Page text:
|No, he wasn’t. He was for the institution of “Racial Democracy”|
One quote from Ze’ev Chafets book Devil’s Night: And Other True Tales of Detroit pretty much sums up why black people support the Democratic Party (p.178):
But most black Detroiters do not measure their lives, or their city, by the yardsticks of the American middle class. [Mayor Coleman Young — the first black mayor of Detroit; elected in 1973] Young may not have provided them with the safest streets or most efficient services; nor has he been able to raise their standard of living. But he has given his constituents something even more valuable: a feeling of empowerment and personal worth. Detroit is one of the few places in the country where blacks can live in a sympathetic, black-oreiented milieu.
“Detroit is an environment where you can forget about being black,” said Cassandra Smith-Gray, who heads the city’s welfare department.
“Empowerment.” What happens when you “empower” black people (never forget that Coleman Young famously said he was “Black first, Democrat second.”) is documented in the collapse of Detroit: regardless of the perilous nature of a city like Detroit, Atlanta, Gary (Indiana), or Newark under black-political control, the point is simply that blacks still control the city.
Black elected officials look out for black interests, knowing that the good for the collective is greater than the combined good of the individual. Once, when America was, well, America, white elected officials didn’t need to campaign on protecting “white interests”: all policies were looked at on how they benefited and built a better life (and future) for “Americans”… white people.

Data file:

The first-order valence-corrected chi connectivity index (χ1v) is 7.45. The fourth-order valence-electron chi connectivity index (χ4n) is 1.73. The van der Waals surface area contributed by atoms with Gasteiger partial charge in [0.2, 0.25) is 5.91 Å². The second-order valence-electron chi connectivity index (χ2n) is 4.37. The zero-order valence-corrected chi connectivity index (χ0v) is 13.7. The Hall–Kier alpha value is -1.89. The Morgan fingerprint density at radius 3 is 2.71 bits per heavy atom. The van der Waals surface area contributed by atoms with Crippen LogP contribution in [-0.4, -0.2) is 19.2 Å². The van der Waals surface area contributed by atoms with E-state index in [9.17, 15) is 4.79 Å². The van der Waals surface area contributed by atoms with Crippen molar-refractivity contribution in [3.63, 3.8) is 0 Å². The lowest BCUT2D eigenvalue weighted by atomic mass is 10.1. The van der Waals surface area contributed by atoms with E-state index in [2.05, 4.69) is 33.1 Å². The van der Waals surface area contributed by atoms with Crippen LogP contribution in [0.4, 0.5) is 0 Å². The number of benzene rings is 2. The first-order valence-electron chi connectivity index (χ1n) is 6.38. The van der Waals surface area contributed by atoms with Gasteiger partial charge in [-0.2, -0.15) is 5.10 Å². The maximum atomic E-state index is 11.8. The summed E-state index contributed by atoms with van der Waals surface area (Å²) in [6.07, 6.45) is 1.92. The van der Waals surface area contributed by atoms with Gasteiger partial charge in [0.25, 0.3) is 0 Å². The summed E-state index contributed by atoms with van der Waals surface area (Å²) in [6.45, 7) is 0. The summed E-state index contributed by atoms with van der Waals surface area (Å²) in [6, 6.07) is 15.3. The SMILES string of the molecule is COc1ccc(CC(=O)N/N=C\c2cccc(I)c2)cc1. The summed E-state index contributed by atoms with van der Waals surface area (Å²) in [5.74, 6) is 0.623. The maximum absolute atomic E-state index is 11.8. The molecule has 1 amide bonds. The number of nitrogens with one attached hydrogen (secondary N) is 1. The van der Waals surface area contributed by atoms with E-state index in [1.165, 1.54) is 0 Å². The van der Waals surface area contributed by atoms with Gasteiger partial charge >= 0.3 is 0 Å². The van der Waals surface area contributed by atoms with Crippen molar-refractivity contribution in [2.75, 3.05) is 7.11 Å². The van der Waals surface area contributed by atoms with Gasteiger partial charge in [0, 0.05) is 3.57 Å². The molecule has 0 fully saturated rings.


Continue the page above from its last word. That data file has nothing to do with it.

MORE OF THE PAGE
But this institution of “a feeling of empowerment and personal worth” to black people isn’t indigenous to Detroit; it’s located in plentiful amounts wherever black-control of a city has transpired (curiously, so our those unsafe streets, inefficient streets, and lower standard of living that plagues 90% black Detroit).
Richard Arrington (a Democrat) was the first black mayor of Birmingham. Elected in 1979, his memoir There’s Hope for the World: The Memoir of Birmingham, Alabama’s First African American Mayor basically insinuates that before a black man was elected mayor of Birmingham, the world was doomed; “hope” finally being unleashed from Pandora’s Box at just the precise moment when people went to the polls to cast their votes for Arrington.
He writes (p.80) of the glories of working to create a monochromatic public labor force:
The success of the city in increasing the number of blacks in its labor force was outstanding over the next two decades. By the end of my tenure, black city employees made up 50 percent of the total labor force. By 1995, 60 percent of the city’s black employees had some supervisory responsiblity. The number of black department heads during my tenure as mayor increased from one to twelve out of twenty-four department heads.
The hiring and promotion of women also increased signficiantly. By 1999 the City of Birmingham had the most diverse labor force, both in terms of gender and race, of any government in the State of Alabama.
Though blacks living in Birmingham have fared poorly since black-political control of the city emerged in 1979, blacks are still in political control.
We live in a nation where all non-whites are encouraged to play the game of “racial democracy,” so that they may feel ’empowered’ and a greater sense of ‘personal worth’ — regardless of the consequences of their actions.
Now you know why blacks vote as a monolith for Democrats.